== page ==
It was the worst of times, and the best of responses for the media. According to one poll, fully 85 percent of Americans approved of the way that journalists were doing their jobs in the immediate aftermath of Sept. 11.
Now the times are better, what with American troops apparently routing the Taliban and no further incidents of domestic terrorism having occurred on a large scale. But the responses for the media are worse. The latest Gallup poll reports that 57 percent of Americans now disapprove of the way journalists are doing their jobs.
For one thing, Americans united so suddenly and passionately that they began to see normal journalistic procedures as abnormal. The hard-hitting question that people would have applauded when asked of Gary Condit became an unpatriotic question when asked of Donald Rumsfeld. The balanced report that people would have commended when the topic was violence in the Gaza Strip became a biased report when the topic was civilian casualties in Afghanistan. The anchorman’s lapel that nobody even noticed before the World Trade Center was destroyed became the focus of all eyes after the towers crumbled; the absence of a flag pin was perceived as the absence of pride in nation.
In other words, people got demanding.
And then journalists got antsy. They carefully reported that President Bush and other administration spokespeople were calling for patience, and then turned less and less patient themselves. With so little to report in the first few weeks of the fighting, which is to say, with so little conclusive information being provided by military sources, the press corps began relying on opinions rather than facts, in some cases going so far as to write stories comparing Afghanistan to Vietnam — this after U.S. troops had been engaged in the former country less than two weeks! A "think" piece, this kind of reportage is called; its main characteristic, in all too many cases, is its thoughtlessness.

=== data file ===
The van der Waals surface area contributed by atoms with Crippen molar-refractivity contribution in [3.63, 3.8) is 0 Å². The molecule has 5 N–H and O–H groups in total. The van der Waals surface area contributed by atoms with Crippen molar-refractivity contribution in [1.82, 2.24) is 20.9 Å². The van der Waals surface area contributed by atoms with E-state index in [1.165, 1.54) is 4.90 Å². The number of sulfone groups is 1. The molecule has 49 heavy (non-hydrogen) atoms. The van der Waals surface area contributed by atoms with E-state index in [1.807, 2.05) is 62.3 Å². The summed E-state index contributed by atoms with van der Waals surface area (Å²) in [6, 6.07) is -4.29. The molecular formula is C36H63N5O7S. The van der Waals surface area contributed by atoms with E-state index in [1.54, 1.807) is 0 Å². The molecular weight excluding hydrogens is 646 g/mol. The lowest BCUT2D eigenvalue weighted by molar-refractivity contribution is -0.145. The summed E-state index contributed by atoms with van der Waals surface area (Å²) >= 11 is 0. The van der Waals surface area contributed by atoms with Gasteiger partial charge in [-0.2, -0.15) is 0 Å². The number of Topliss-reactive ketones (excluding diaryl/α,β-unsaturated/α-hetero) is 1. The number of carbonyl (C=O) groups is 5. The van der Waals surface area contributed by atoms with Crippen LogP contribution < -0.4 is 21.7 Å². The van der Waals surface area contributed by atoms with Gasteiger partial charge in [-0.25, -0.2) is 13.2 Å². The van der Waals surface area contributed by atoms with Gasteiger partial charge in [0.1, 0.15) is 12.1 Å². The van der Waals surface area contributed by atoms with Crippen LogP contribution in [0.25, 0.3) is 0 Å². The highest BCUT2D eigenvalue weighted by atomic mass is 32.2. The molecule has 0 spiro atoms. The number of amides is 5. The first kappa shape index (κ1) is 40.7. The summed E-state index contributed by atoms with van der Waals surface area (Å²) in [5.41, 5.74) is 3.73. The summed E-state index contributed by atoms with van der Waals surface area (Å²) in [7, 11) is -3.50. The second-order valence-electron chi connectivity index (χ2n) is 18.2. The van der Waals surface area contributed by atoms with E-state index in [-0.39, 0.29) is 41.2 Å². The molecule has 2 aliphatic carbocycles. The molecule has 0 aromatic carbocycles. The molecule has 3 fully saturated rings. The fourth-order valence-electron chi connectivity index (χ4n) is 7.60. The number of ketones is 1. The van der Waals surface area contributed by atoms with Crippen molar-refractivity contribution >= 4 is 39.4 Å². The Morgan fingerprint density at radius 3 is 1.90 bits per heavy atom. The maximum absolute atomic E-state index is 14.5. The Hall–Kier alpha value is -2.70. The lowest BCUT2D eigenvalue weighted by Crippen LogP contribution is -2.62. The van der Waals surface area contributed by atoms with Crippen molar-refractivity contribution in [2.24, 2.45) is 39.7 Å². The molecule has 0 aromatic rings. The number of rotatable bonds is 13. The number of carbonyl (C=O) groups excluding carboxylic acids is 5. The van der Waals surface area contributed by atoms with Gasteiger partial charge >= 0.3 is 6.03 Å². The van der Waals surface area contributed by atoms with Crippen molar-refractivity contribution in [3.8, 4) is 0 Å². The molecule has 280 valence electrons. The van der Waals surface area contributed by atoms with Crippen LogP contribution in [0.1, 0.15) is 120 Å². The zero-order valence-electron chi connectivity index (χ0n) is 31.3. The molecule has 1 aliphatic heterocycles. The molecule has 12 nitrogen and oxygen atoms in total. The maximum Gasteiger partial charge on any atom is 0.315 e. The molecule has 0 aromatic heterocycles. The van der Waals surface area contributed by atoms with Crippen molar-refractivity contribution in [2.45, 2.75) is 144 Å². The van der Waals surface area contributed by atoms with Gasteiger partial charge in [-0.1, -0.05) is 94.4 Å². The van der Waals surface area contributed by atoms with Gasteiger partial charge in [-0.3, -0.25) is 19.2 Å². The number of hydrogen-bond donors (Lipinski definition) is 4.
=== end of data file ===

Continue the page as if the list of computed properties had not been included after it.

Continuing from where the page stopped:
And so the 85 percent affirmative quickly melted into a cold, brown puddle of 57 percent negative.
Steve Friedman, the executive producer of CBS’s The Early Show, and a friend of mine going back more than twenty years, was recently asked about the latter figure. "Well," he said, "our job is not to be popular. Our job is to ask questions, and I think when you ask some tough questions, all of the sudden people think you’re not patriotic. I think it is patriotic to ask tough questions, and I think our approval rating will continue to go down as we ask tougher and tougher questions."
He has a point.
But so do I when I take issue with him on two grounds. First, a lot of those tough questions have no chance of being answered. Ask Rumsfeld or Powell or Rice or Bush the toughest question in the world about military strategy or prosecution of terrorists or the government of post-war Afghanistan, and if he or she doesn’t want to answer the question, he or she will not. And the reporter knows it; the question becomes, thus, a vocal exercise for him, a means of getting air time, not information.
Second, Friedman implies that journalists have to go ahead and ask those tough questions regardless of how it affects their popularity. But if a particular news organization asks questions that offend too many people, if it loses too much popularity, how can it claim to serve the public? Put it another way: if a journalist reports on his news program and no one listens, is it journalism?
So it is that the media have to find a way, difficult as it seems, to keep the audience mollified at the same time that they keep it informed.
But there is an even larger problem here. It is the continuing deterioration in the relationship between media and audience. The obvious solution is a compromise, for the former to be more factual and the latter to be more trusting, for the former to be less adversarial and the latter less judgmental, for the former to think less career of advancement and the latter to think less about the former’s damn lapels.
If Republicans and Democrats can come together in a time of crisis, if the U.S. and numerous foreign countries can also unite under pressure, why can’t the reporter and the people to whom he reports?
Eric Burns is the host of Fox News Watch which airs Saturdays at 6:30 p.m. ET/3:30 p.m. PT and Sundays at 1:30 a.m. ET/10:30 p.m. PT, 6:30 a.m. ET/3:30 a.m. PT, and 11 p.m. ET/8 p.m. PT .